(This is a reprint from NewsBred).
India is decoupling itself from China, and not just from Line of Actual Control (LAC) in Ladakh.
India has banned 59 Chinese Apps used by tens of millions of its citizens and I would be surprised if the Prime Minister Narendra Modi doesn’t warn us of its fallout in his afternoon broadcast to the nation on Tuesday.
China would retaliate by pulling out its investments and factories and looking to cripple our telecom and pharmaceutical industry due to our over-reliance on its equipment and ingredients. Their smartphones have 72% of our market. Half of our electronic imports and two-thirds of our drugs depend on China. Why, even our bulletproof vests are made with material from China.
The investment and jobs we were looking in infrastructure (Tsingshan, steel) and automobiles (SAIC), not to speak of the names which are household such as Big Basket, Byju’s, Flipkart, MakeMyTrip, PayTm, Swiggy, Zomato etc could all take a massive hit. It could grow into a trade war and we the citizens of this country would have rising costs, lost jobs and hardships coming our way.
How do you think our cash-strapped telecom companies could cope? Or how diminishing incomes would react to rising costs? And not just demand, would the supply side be able to stay on its feet if walls go up?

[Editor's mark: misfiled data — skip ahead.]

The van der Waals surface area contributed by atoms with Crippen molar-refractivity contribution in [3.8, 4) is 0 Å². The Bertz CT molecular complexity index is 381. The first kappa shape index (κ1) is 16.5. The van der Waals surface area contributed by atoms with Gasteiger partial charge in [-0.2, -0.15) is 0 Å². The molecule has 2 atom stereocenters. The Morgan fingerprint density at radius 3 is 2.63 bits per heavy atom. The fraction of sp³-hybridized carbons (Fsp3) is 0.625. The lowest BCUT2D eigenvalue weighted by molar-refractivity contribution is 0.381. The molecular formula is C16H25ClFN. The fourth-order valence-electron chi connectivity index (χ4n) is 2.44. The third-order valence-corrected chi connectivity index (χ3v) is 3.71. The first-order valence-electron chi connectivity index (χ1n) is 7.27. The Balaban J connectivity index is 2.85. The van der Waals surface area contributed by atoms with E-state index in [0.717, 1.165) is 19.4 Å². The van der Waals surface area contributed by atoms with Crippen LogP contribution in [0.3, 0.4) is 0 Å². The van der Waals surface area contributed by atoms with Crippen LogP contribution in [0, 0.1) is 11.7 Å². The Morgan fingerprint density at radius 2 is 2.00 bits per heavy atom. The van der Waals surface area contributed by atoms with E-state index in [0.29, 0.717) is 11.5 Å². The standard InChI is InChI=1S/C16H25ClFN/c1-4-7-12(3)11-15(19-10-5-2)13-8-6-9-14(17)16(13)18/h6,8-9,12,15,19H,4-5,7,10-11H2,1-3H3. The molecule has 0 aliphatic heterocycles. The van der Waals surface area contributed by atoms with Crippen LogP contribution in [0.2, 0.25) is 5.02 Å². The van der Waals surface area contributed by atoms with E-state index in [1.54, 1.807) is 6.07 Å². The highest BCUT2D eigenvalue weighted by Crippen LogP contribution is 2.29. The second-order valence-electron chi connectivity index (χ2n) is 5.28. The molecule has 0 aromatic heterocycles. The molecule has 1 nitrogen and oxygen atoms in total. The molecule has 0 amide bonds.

Yet India must decouple itself from China. A nation which depends on enemy for its food, goods and materials don’t last. Germany lost to Britain because of the latter’s blockade in World War I. Ancient Athens fell to Sparta who won’t allow supply of grains through the Black Sea. Why, Australia today is tabulating the cost of a diplomatic spat with China on its crop exports.
The free-trade advocates might whisper into your ears that its’ protectionism, that we are going to pre-liberalization era of 1991 but don’t pay heed. Instead ask: What kind of open trade China is if its subsidizing land, material and tax-cuts for its manufacturers, brutalizing its labour, just to make sure your manufacturing remains buried forever? It’s nothing but a return to colonial era when we exported raw material and imported finished products.
Time is ripe for India to actively intervene in markets. Put spine in India’s manufacturers. Write-off investments in machinery if required. Revamp land, labour and tax structures. Incentivize them to the extent they reinvest profits in men and material. We could then hope for our future generations to look after their parents. Our disabled soldiers to return to the care of their able sons and daughters